This really is basic physics and should be well understood. The computer that I (and you, assuming you’re reading this in 2008) are using are built from CMOS logic gates. The QPC effect occurs when such a gate is operated near its cutoff point. There are billions of billions of these gates currently in operation on this planet (operating in cutoff and saturation); by all expectations they should have been well understood many decades ago.
However, it turns out that the situation is difficult to analyze with the usual tools of quantum mechanics. One ends up with a highly nonlinear situation involving “quasibound” states. Since the density matrix formalism I work with is specifically designed to solve highly nonlinear bound state QFT problems without recourse to the usual perturbation theory, this is a natural place to explore its application. In addition, this could be a good first application of MUB (mutually unbiased bases) to quantum theory.
The Fort Pillow Massacre dates to April 12, 1864, the fourth year of the American Civil War, on the banks of the Mississippi river in west Tennessee. I bought this 530 page hardback by Andrew Ward at Half Price Books at a bit of a steal for $3 or so:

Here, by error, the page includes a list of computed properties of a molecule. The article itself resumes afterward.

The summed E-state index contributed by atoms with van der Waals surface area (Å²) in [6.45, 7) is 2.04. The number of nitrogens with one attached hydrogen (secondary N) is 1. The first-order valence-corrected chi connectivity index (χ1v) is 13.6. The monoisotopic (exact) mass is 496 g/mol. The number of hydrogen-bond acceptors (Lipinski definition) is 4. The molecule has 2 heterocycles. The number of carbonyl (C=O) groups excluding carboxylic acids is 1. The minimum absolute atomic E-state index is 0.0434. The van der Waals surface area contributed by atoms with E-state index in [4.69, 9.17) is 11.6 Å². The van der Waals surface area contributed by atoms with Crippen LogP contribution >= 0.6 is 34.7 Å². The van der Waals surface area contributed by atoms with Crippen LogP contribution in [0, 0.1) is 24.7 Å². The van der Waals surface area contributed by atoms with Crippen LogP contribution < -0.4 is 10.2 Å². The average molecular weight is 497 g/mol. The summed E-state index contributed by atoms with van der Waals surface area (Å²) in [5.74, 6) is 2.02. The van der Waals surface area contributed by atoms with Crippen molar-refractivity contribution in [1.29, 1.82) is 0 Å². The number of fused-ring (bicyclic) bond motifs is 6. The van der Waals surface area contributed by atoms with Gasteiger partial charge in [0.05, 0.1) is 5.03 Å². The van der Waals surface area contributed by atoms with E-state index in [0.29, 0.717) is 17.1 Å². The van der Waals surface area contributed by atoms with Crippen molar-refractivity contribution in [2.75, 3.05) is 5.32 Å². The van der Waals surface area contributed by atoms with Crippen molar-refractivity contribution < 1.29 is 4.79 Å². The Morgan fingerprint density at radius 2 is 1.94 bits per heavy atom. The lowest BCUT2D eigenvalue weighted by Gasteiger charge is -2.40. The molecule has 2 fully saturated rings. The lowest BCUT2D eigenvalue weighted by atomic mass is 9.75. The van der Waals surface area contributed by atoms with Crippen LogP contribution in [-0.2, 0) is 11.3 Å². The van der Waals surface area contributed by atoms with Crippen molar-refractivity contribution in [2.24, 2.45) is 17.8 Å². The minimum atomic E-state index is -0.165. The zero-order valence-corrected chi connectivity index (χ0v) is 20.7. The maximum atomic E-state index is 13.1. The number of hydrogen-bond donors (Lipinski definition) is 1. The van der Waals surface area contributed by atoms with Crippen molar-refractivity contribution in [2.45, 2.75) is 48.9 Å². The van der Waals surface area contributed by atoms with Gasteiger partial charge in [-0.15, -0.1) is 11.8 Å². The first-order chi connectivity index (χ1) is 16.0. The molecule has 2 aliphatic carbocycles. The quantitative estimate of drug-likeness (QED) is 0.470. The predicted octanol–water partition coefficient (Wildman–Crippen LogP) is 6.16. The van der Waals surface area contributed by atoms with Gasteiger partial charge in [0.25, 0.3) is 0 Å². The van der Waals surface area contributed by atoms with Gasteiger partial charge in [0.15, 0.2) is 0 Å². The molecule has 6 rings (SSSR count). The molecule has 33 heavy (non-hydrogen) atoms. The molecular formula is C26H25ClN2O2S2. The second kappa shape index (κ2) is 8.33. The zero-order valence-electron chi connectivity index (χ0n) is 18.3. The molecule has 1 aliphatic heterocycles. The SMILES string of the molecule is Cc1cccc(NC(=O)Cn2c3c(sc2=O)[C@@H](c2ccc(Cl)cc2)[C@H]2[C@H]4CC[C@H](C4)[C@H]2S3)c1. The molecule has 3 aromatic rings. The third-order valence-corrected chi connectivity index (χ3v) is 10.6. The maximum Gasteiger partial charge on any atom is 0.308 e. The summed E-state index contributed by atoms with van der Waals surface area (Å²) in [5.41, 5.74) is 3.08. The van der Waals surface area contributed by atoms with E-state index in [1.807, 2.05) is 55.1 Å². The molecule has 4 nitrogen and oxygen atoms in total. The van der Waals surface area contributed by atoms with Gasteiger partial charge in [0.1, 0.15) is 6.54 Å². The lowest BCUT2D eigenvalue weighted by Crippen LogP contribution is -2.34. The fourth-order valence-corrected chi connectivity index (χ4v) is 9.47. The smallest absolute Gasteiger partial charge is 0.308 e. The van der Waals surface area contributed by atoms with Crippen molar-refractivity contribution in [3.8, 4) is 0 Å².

The book is peculiarly interesting in that it reminds one that our current arguments over the rules of war, that is, the definition of enemy combatants, and the mistreatment of prisoners, were also the subject of great controversy 140 years ago.
Perhaps a sign of my maturity, or perhaps some other thing, it no longer bothers me when youngsters (those aged, say 20 to 30) make appalling statements regarding history. Instead, I simply assume that they’re just trying to piss me off, and I ignore it. This sentiment was brought up when I showed the book to a chess player at the Overlake Mall just after buying it. “The Civil War? Oh that’s one of my favorites. That was when the slaves were freed. Or was that World War I?” Under the assumption that the comment was rooted in ignorance rather than in wishing to see me blow a gasket, I write this book review.